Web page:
Rajodharma (रजोधर्मः)

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Rajodharma (Sanskrit: रजोधर्मः), is the natural biological process of menstruation seen not only in the female species of humans but also primates and a few other mammals. Rajodharma or Rtudharma is that dharma of female physical body to undergo the physiological process of menstruation starting from the time the body attains a particular age until a certain age. The author of The Sabarimala Confusion - Menstruation Across Cultures: A Historical Perspective, Shri. Nithin Sridhar outlined various headings under which the Hindu view of menstruation has been explored, namely menstruation as Asoucha, as a period of austerity, as a self-purifying process, as a period of rest, as a sacred celebration, from yoga perspective, as in Ayurveda, the restrictions and attitudes involved.[1]

परिचयः॥ Introduction

Starting at about the age of twelve years (of a girl) extending up to around fifty years of age, a woman's womb undergoes natural changes resulting in a "bleeding" or menstrual discharge called Artava (आर्तवम्) or Rajasraava (रजस्रावम्) from her womb, roughly every month (on the 27 -28th day of the Lunar month). From the first day of the Rajasraava when Rajodarshana happens (रजोदर्शनम् । sighting of the menstrual discharge) till the sixteenth day, a woman is said to be in Rtukaala (ऋतुकालः). Sixteen days of Rtukala is said to be the fertile or reproductive time of a woman when she can conceive to bear children. According to Bharatiya traditions, of these sixteen days of Rtukala, there are a few days on which certain restrictions are to be followed by women and not following them is said to cause garbha (uterine and related) doshas.[2]

Now this topic is very sensitive given the post-colonial era when in the name of "modernization", "liberalism" and women's rights many ancient traditions are being questioned and debated. Be it a change in the education system of India or due to an increasing number of women choosing/requiring to join the work force, many families consciously have moved away from their age-old traditions. At the other end a few families still chose to adhere strictly to the dharmik practices, usually half-heartedly, either due to family pressure or blind faith. A majority of women still practice the restrictions associated with menstruation based on their personal situations and conveniences. While many question and blindly reject all traditional practices, a very few explore them out of curiosity and even few are those who have understood them and practice wholeheartedly.[1]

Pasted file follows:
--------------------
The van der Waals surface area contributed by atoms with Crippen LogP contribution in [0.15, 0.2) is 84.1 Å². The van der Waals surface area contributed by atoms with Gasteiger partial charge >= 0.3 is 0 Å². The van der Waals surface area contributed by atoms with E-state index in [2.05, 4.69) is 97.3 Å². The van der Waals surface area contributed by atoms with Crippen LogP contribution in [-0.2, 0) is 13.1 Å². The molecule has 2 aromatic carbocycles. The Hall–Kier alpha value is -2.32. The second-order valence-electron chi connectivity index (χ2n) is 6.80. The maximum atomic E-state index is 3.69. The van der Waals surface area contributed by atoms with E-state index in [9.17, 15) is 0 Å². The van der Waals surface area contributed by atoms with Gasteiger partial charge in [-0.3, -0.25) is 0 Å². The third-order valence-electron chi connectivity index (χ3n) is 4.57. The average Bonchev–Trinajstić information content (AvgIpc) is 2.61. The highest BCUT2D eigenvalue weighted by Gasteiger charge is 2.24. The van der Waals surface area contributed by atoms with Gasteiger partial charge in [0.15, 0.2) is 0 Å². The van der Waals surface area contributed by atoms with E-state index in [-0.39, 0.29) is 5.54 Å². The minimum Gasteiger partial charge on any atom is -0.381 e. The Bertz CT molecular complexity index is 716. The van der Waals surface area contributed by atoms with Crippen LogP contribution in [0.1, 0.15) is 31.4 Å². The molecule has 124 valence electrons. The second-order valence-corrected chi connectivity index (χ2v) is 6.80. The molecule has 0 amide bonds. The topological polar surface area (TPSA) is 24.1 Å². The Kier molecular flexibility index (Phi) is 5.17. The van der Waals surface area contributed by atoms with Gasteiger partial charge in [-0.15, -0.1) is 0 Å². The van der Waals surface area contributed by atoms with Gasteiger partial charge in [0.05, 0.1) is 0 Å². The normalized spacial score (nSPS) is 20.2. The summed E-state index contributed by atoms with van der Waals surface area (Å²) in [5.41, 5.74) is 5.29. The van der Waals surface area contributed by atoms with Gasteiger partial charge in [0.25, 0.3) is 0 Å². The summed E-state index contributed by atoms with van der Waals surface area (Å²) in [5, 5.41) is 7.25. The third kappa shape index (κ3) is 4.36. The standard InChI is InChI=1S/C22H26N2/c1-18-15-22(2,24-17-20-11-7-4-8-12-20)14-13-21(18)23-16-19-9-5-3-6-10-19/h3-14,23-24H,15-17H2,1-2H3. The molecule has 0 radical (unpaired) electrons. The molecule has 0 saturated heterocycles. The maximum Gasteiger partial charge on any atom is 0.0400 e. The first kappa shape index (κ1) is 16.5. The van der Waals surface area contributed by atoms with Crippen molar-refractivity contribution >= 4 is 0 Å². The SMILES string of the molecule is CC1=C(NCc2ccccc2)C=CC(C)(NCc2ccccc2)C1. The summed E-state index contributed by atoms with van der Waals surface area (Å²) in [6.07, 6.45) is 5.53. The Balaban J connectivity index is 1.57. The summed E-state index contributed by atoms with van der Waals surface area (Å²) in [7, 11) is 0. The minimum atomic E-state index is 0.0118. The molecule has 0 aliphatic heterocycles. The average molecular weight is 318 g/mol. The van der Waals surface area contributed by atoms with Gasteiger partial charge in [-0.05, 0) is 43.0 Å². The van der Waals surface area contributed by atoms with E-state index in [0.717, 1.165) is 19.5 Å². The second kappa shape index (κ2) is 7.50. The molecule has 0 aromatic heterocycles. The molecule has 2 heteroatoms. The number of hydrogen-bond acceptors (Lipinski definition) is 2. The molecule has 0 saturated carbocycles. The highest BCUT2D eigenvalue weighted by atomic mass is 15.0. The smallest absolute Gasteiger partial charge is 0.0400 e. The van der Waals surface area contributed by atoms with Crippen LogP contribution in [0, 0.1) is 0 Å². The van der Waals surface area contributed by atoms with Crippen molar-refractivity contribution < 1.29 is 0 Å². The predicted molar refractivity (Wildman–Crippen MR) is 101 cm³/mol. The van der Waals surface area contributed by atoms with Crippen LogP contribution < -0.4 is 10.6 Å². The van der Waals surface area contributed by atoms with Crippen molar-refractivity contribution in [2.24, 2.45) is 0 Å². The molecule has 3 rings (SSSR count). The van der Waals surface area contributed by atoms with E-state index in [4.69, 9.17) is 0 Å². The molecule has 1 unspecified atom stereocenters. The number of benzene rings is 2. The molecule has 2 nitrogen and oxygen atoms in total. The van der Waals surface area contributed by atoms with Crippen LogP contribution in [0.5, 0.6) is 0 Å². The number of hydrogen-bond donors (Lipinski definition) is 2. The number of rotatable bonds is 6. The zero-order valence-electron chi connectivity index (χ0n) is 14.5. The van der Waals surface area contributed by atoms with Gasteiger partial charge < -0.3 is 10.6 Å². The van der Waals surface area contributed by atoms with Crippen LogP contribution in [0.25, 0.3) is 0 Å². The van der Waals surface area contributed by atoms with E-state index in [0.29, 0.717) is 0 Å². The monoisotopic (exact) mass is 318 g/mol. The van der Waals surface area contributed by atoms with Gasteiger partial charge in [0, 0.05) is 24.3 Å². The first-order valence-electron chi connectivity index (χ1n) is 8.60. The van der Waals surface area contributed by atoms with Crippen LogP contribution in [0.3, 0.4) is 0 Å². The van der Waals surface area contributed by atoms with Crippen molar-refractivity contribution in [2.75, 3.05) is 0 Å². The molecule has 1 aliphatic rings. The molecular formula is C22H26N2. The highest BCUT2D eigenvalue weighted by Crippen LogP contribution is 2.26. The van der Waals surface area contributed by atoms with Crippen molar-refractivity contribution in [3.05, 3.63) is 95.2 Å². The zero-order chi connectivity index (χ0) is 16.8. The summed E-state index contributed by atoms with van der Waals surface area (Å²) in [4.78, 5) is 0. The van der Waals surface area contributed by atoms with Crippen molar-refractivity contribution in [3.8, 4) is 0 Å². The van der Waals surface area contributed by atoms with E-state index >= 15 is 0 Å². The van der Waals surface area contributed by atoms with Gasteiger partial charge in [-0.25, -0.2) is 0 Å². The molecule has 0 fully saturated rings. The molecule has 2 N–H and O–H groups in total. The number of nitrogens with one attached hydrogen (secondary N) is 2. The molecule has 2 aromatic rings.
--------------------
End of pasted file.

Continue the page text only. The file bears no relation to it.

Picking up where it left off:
The recent Supreme Court ruling about ladies (in the reproductive age) entering the Sabarimala Devasthana in India has brought to the forefront - a serious debate -about very fundamental issues related to faith, modern science, shastras, associated social, health and psychological angles of dharmik activities; needless to state all Indian cultural entities hold firm diverse views not only regarding menstruation in women and associated restrictions but also many other tenets laid out in the Dharmashastras which are associated with Bharatiya Jivana Vidhana.

It is quite important to visit these issues and find reasons in our traditional texts as to why a lady having her menses should not enter a temple (dharmik tenet) or perform puja at home (personal rituals), nor mingle with other family people (social contact). In this article an attempt has been made to put out the traditional perspectives and their textual sources (proper pramanas) but ultimately it is left to the readers to delve deeper and understand the essence behind the practices and decide for themselves what maybe good for them, exclude outdated/corrupted traditions or identify long lost required practices that they can put to use for better lives and society.

पञ्चकोशेन सह संबन्धः ॥ Relation with Panchakoshas

Much of the modern scientific view, which is largely rooted in materialism, perceives an individual as simply a physical body. Even the mind and its functions are perceived as being rooted in the physical organ brain. But, contrary to this, Sanatana Dharma advocates an individual as a being with five layers of individuality or the five sheaths (gross and subtle) that covers his/her innermost Self (Atman). These five sheaths, which are together called as Pancha-Koshas, are: Annamaya Kosha (physical sheath), Pranamaya Kosha (vital sheath), Manomaya Kosha (mental sheath), Vigyanamaya Kosha (sheath of intellect), and Anandamaya Kosha (sheath of bliss). Hence, each Individual is constituted of five bodies- physical, vital, mind, intellect, and bliss. But, in day to day lives, at the Vyavaharika (transactional) level, a person is mostly active at his physical, vital, and mental sheaths. Hence, it is with respect to these three layers of individuality that one must understand the process of menstruation.[1]